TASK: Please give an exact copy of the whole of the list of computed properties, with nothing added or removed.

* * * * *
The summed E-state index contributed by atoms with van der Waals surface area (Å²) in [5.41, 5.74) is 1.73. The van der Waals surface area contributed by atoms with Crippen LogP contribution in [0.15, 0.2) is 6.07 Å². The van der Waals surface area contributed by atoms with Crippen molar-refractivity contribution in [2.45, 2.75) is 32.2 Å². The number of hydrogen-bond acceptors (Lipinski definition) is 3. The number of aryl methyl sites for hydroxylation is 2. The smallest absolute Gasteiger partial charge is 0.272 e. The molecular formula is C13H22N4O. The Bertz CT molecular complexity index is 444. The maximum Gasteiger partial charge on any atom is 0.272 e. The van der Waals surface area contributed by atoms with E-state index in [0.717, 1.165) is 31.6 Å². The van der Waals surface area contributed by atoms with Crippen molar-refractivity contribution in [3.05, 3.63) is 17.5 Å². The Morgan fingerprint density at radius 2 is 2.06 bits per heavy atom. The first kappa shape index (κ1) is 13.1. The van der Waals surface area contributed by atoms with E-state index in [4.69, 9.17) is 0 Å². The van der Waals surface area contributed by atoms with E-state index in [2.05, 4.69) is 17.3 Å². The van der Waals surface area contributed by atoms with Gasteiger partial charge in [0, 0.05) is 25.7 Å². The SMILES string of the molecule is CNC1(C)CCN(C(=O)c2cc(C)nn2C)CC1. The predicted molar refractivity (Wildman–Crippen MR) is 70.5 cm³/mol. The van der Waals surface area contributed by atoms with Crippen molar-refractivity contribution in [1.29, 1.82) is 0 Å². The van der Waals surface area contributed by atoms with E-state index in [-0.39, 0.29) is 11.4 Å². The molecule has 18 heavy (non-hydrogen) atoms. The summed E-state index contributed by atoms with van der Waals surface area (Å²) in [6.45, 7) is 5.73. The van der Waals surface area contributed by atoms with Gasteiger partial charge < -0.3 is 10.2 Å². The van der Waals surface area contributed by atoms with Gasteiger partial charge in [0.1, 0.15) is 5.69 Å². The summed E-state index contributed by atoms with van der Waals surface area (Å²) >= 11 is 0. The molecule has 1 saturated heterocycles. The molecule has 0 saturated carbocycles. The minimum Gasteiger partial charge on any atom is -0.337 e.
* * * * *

The summed E-state index contributed by atoms with van der Waals surface area (Å²) in [5.41, 5.74) is 1.73. The van der Waals surface area contributed by atoms with Crippen LogP contribution in [0.15, 0.2) is 6.07 Å². The van der Waals surface area contributed by atoms with Crippen molar-refractivity contribution in [2.45, 2.75) is 32.2 Å². The number of hydrogen-bond acceptors (Lipinski definition) is 3. The number of aryl methyl sites for hydroxylation is 2. The smallest absolute Gasteiger partial charge is 0.272 e. The molecular formula is C13H22N4O. The Bertz CT molecular complexity index is 444. The maximum Gasteiger partial charge on any atom is 0.272 e. The van der Waals surface area contributed by atoms with E-state index in [0.717, 1.165) is 31.6 Å². The van der Waals surface area contributed by atoms with Crippen molar-refractivity contribution in [3.05, 3.63) is 17.5 Å². The Morgan fingerprint density at radius 2 is 2.06 bits per heavy atom. The first kappa shape index (κ1) is 13.1. The van der Waals surface area contributed by atoms with E-state index in [4.69, 9.17) is 0 Å². The van der Waals surface area contributed by atoms with E-state index in [2.05, 4.69) is 17.3 Å². The van der Waals surface area contributed by atoms with Gasteiger partial charge in [0, 0.05) is 25.7 Å². The SMILES string of the molecule is CNC1(C)CCN(C(=O)c2cc(C)nn2C)CC1. The predicted molar refractivity (Wildman–Crippen MR) is 70.5 cm³/mol. The van der Waals surface area contributed by atoms with Crippen molar-refractivity contribution in [1.29, 1.82) is 0 Å². The van der Waals surface area contributed by atoms with E-state index in [-0.39, 0.29) is 11.4 Å². The molecule has 18 heavy (non-hydrogen) atoms. The summed E-state index contributed by atoms with van der Waals surface area (Å²) in [6.45, 7) is 5.73. The van der Waals surface area contributed by atoms with Gasteiger partial charge < -0.3 is 10.2 Å². The van der Waals surface area contributed by atoms with Gasteiger partial charge in [0.1, 0.15) is 5.69 Å². The summed E-state index contributed by atoms with van der Waals surface area (Å²) >= 11 is 0. The molecule has 1 saturated heterocycles. The molecule has 0 saturated carbocycles. The minimum Gasteiger partial charge on any atom is -0.337 e.